17 August 2019

New Music in Singapore

Always trust your editor.  That's been a long-standing rule of mine.  After all, your editor is responsible for making sure your work doesn't break any laws, doesn't fall foul of overall editorial policies and is presented in a way which will be acceptable to the readership, about which the editor is uniquely qualified.  Occasionally sub-editors tweak your copy in ways which spoil it, or remove passages which you felt were remarkably clever and perceptive.  But, in the main, I accept what they do and rarely complain.

The other day, however, my copy came under the green pen of a sub-editor at the Straits Times whom I had not encountered before and who was clearly totally befuddled by my review of the first piece in the concert.  So many changes were made to my copy that it ended up not only being strangely incoherent, but, more significantly, saying something which I certainly did not want to be said in print.  For the first time ever, a protracted email correspondence went back and forth with me asking for changes to be reversed and original statements to be preserved.  In the end, I had so completely lost track of what I had written that I went back to the original and present it here for the benefit of anyone who can't quite fathom what the published version is all about!

Wang Jian – Flowing Sleeves

Singapore Symphony Orchestra/Wang Jian (cello)/Jessica Cottis (conductor)

Esplanade Concert Hall

Thursday (15 August)

Marc Rochester

Despite both pieces in the first half of this concert being written by composers of Chinese descent within the last 18 months, they could not have been more different.

Joyce Koh suggested that her piece, “one”, focused on the triangle.  But after an initial tinkle, Jonathan Fox and his triangle were quickly overwhelmed by a huge mass of frenetic orchestral sound.  For the best part of five minutes, virtually every member of the Singapore Symphony Orchestra was playing flat out, and if there was any kind of aural variety, it passed unnoticed.

The full title of Koh’s work refers to the mathematical Golden Ratio – one point six one eight zero – but its relevance seemed aurally obscure.  However, it is unfair to judge the work on the evidence of just the single movement we heard here (the second “one” of the full title).  If and when the complete work is performed, one certainty is that the fourth movement will not provide any moment of calm respite to either players or audience.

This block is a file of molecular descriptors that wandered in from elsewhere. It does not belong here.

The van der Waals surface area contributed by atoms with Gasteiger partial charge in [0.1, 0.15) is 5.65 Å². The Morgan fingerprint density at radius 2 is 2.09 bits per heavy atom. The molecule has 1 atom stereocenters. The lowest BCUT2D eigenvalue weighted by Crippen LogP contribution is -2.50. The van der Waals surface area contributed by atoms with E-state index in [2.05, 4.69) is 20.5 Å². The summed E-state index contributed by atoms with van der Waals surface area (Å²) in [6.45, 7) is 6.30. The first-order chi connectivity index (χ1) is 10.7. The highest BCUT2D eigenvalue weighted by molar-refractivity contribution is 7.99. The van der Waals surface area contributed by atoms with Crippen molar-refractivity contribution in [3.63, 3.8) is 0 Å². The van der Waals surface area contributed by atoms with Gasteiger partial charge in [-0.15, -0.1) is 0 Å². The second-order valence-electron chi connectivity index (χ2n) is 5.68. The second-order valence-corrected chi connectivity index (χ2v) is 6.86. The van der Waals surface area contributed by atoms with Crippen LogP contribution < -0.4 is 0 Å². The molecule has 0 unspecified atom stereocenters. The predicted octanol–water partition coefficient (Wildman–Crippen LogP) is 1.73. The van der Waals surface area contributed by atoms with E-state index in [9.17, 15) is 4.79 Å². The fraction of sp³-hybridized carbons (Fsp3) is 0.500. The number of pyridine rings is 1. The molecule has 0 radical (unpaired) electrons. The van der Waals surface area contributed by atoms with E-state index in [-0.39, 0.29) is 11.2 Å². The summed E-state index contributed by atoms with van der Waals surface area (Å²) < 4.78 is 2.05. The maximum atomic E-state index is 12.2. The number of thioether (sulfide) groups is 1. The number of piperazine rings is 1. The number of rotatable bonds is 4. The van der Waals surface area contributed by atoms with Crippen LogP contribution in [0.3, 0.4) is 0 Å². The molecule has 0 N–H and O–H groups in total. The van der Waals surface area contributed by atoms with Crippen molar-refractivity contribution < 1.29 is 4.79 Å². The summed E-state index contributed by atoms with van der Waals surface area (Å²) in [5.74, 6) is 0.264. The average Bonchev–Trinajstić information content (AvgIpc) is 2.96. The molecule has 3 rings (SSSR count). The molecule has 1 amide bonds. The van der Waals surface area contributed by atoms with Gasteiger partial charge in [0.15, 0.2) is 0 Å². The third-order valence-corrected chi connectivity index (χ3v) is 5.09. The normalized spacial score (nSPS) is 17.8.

Nevertheless, calm respite was much in evidence in the next work.  Spearheaded by the current crop of outstanding Chinese cellists, Chinese-born composers have produced some exceptional concertos for the instrument in recent years, and Wang Jian is currently doing the rounds presenting Zhou Tian’s concerto Flowing Sleeves which he premiered in Hangzhou last July.  This was Singapore’s turn to hear this concerto, which was inspired by the flowing sleeves of the costumes worn by performers in traditional Chinese opera.

The musical language was rich, opulent, luxurious, infinitely varied and at times profoundly beautiful.  Wang is certainly a compelling advocate of the work, and his performance shone with an almost mystical intensity.  Conductor Jessica Cottis’s own jacket sleeves looked decidedly tight and restrictive, but her hands seemed to mould the orchestra around every nuance and gesture Wang produced.

This was a lovely performance of what deserves to become a classic of the cello concerto repertory.  Towards the end of its first movement, there was a subtle allusion to the most famous cello concert of them all, Dvorak’s, which effectively forged a tenuous musical link between this concert’s two halves - the second half was given over the Dvorak’s ebullient Eighth Symphony.

Ebullient seems the key word here, for Cottis was determined to give it all she had.  The dance passages were bursting with energy, the folk-like melodies laid the pathos on with a trowel, and the scintillating climaxes positively fizzed with supercharged enthusiasm.  All this came at the cost of clear inner detail and, especially in the second movement, secure wind intonation, but it seemed the perfect way to end a concert which had seen the orchestra pushed and pulled around in almost every conceivable direction.

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